little and return as silently across the crunching gravel, detested by
bare feet, to their whitewashed rooms and regulated lives. One of the
men told me he thought well of Cairo. It was interesting. 'Take it from
me,' he said, 'there's a lot in seeing places, because you can remember
He was very right. The purple and lemon-coloured hazes of dusk and
reflected day spread over the throbbing, twinkling streets, masked the
great outline of the citadel and the desert hills, and conspired to
confuse and suggest and evoke memories, till Cairo the Sorceress cast
her proper shape and danced before me in the heartbreaking likeness of
every city I had known and loved, a little farther up the road.
It was a cruel double-magic. For in the very hour that my homesick soul
had surrendered itself to the dream of the shadow that had turned back
on the dial, I realised all the desolate days and homesickness of all
the men penned in far-off places among strange sounds and smells.
UP THE RIVER
Once upon a time there was a murderer who got off with a life-sentence.
What impressed him most, when he had time to think, was the frank
boredom of all who took part in the ritual.
'It was just like going to a doctor or a dentist,' he explained. 'You
come to 'em very full of your affairs, and then you discover that it's
only part of their daily work to them. I expect,' he added, 'I should
have found it the same if - er - I'd gone on to the finish.'
He would have. Break into any new Hell or Heaven and you will be met at
its well-worn threshold by the bored experts in attendance.
For three weeks we sat on copiously chaired and carpeted decks,
carefully isolated from everything that had anything to do with Egypt,
under chaperonage of a properly orientalised dragoman. Twice or thrice
daily, our steamer drew up at a mud-bank covered with donkeys. Saddles
were hauled out of a hatch in our bows; the donkeys were dressed, dealt
round like cards: we rode off through crops or desert, as the case might
be, were introduced in ringing tones to a temple, and were then duly
returned to our bridge and our Baedekers. For sheer comfort, not to say
padded sloth, the life was unequalled, and since the bulk of our
passengers were citizens of the United States - Egypt in winter ought to
be admitted into the Union as a temporary territory - there was no lack
of interest. They were overwhelmingly women, with here and there a
placid nose-led husband or father, visibly suffering from congestion of
information about his native city. I had the joy of seeing two such men
meet. They turned their backs resolutely on the River, bit and lit
cigars, and for one hour and a quarter ceased not to emit statistics of
the industries, commerce, manufacture, transport, and journalism of
their towns; - Los Angeles, let us say, and Rochester, N.Y. It sounded
like a duel between two cash-registers.
One forgot, of course, that all the dreary figures were alive to them,
and as Los Angeles spoke Rochester visualised. Next day I met an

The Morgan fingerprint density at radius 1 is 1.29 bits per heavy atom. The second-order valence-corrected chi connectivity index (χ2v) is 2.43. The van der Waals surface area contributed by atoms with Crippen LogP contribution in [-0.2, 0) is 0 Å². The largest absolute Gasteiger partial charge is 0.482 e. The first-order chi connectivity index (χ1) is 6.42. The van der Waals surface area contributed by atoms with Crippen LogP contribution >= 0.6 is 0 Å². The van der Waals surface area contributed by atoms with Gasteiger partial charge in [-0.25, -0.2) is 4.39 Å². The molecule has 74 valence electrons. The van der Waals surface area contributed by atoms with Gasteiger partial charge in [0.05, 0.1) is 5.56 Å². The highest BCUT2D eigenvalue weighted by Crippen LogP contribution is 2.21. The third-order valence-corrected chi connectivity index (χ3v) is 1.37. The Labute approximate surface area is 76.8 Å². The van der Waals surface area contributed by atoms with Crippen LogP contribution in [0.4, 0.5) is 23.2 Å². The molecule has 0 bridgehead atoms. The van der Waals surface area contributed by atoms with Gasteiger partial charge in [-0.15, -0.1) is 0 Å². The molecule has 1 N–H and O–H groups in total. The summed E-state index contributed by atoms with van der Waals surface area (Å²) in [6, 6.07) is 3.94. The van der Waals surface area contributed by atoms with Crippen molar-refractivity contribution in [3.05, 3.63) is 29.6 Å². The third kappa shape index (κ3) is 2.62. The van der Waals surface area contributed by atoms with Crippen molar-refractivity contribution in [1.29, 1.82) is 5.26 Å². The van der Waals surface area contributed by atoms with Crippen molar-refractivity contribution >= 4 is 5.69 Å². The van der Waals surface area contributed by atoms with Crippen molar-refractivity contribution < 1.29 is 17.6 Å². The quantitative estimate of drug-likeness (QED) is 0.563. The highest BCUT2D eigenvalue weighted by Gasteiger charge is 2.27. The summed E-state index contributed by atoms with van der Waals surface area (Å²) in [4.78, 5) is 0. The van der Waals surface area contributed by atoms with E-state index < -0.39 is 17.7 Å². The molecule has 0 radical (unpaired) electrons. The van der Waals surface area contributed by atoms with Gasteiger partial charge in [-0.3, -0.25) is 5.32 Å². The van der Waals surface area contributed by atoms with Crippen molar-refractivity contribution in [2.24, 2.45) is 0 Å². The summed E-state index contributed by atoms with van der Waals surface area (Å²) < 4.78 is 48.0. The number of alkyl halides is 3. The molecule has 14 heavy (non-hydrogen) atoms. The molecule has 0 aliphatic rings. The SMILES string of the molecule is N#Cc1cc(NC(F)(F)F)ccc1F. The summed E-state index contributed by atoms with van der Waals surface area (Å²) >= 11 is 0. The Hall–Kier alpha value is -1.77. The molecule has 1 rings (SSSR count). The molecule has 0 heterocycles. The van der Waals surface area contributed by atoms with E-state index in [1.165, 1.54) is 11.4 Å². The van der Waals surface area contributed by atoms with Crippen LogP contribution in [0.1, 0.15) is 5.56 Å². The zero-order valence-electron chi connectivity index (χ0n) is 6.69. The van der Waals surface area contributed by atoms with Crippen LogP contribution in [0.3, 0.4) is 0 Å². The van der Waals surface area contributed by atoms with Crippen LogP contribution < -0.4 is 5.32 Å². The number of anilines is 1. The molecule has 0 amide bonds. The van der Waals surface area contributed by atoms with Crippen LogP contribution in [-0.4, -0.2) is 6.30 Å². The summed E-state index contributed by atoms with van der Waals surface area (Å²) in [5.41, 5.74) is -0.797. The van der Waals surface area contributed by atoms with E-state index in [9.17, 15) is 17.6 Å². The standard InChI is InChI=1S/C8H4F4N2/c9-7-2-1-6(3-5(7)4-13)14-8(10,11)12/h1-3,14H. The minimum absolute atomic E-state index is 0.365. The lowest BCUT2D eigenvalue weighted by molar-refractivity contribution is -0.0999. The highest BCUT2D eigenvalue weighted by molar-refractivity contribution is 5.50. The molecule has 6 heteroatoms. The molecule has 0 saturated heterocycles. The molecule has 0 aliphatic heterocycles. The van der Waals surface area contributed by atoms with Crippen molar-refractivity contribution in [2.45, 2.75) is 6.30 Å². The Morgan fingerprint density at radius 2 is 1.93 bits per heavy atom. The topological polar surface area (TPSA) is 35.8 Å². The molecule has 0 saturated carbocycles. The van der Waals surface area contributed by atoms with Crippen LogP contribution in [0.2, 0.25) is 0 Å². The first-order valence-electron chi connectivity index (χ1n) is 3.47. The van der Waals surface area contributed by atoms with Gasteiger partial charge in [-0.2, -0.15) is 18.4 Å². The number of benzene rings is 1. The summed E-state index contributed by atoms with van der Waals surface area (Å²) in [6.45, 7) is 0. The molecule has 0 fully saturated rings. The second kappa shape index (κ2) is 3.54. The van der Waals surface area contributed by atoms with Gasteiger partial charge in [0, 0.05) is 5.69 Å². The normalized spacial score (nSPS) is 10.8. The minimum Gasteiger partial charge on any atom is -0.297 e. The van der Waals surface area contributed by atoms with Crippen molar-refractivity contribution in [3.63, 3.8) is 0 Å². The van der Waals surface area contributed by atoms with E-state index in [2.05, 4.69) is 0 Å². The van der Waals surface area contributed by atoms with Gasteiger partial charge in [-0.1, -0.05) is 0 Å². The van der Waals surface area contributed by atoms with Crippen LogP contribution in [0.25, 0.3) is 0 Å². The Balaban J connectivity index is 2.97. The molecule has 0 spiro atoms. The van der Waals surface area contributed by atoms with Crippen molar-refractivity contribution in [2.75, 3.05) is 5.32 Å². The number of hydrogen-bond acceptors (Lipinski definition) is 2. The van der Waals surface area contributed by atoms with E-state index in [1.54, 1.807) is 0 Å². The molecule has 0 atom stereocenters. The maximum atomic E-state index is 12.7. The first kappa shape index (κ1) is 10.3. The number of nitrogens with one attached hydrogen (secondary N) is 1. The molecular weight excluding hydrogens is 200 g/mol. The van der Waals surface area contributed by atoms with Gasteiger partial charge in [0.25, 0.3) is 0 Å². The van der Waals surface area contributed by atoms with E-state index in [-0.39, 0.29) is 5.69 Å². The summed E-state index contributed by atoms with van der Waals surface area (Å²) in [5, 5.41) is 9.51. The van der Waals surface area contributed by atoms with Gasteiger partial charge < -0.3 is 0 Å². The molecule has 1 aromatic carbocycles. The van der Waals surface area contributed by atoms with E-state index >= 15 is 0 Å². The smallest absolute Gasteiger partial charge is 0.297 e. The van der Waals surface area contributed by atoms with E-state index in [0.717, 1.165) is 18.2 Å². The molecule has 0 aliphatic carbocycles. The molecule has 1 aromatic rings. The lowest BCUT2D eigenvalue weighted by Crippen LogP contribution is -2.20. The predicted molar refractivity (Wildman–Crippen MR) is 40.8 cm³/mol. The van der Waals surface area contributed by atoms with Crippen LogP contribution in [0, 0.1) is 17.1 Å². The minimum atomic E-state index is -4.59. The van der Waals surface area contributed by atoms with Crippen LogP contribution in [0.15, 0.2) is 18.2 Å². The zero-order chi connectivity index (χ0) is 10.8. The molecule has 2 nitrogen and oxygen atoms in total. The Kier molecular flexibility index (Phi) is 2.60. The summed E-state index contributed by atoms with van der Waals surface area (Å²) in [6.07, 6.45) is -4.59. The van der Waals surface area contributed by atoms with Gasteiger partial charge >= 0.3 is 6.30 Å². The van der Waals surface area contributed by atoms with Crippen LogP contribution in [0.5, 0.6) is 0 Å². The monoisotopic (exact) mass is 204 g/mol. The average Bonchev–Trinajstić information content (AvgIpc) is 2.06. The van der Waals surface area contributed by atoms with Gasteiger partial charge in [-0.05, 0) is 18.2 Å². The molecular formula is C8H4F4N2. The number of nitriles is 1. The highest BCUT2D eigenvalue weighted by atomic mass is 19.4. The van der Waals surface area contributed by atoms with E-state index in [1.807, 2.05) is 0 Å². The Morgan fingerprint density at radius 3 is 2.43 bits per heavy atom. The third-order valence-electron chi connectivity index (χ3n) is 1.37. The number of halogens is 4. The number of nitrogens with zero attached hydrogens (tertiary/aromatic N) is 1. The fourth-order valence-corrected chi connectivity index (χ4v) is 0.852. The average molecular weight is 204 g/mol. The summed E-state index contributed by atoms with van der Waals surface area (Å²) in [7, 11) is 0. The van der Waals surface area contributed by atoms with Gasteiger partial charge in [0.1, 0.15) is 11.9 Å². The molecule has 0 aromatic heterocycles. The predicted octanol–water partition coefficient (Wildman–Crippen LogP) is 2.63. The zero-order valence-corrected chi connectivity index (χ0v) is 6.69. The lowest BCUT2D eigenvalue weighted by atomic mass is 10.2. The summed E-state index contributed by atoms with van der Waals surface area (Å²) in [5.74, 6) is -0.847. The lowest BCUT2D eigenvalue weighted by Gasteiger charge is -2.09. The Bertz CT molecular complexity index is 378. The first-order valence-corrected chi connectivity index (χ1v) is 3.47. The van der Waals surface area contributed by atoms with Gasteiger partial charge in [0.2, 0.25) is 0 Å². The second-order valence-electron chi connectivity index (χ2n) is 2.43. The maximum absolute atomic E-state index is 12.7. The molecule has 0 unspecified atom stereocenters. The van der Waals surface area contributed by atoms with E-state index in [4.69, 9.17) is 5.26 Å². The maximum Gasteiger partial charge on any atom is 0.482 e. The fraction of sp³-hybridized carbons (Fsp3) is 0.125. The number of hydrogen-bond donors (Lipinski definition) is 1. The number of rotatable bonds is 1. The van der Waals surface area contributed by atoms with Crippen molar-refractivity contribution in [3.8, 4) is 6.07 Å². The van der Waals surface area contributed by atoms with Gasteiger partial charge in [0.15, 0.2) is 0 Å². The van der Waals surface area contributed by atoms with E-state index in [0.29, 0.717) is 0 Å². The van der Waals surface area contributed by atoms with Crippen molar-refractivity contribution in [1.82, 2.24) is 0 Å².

Englishman from the Soudan end of things, very full of a little-known
railway which had been laid down in what had looked like raw desert, and
therefore had turned out to be full of paying freight. He was in the
full-tide of it when Los Angeles ranged alongside and cast anchor,
fascinated by the mere roll of numbers.
'Haow's that?' he cut in sharply at a pause.
He was told how, and went on to drain my friend dry concerning that
railroad, out of sheer fraternal interest, as he explained, in 'any
darn' thing that's being made anywheres,'
'So you see,' my friend went on, 'we shall be bringing Abyssinian cattle
'On the hoof?' One quick glance at the Desert ranges.
'No, no! By rail and River. And after that we're going to grow cotton
between the Blue and the White Nile and knock spots out of the States.'
'This way.' The speaker spread his first and second fingers fanwise
under the big, interested beak. 'That's the Blue Nile. And that's the
White. There's a difference of so many feet between 'em, an' in that
fork here, 'tween my fingers, we shall - '
'I see. Irrigate on the strength of the little difference in the
levels. How many acres?'
Again Los Angeles was told. He expanded like a frog in a shower. 'An' I
thought,' he murmured, 'Egypt was all mummies and the Bible! I used to
know something about cotton. Now we'll talk.'
All that day the two paced the deck with the absorbed insolente of
lovers; and, lover-like, each would steal away and tell me what a
splendid soul was his companion.
That was one type; but there were others - professional men who did not
make or sell things - and these the hand of an all-exacting Democracy
seemed to have run into one mould. They 'were not reticent, but no
matter whence they hailed, their talk was as standardised as the
fittings of a Pullman.
I hinted something of this to a woman aboard who was learned in their
sermons of either language.
'I think,' she began, 'that the staleness you complain of - '
'I never said "staleness,"' I protested.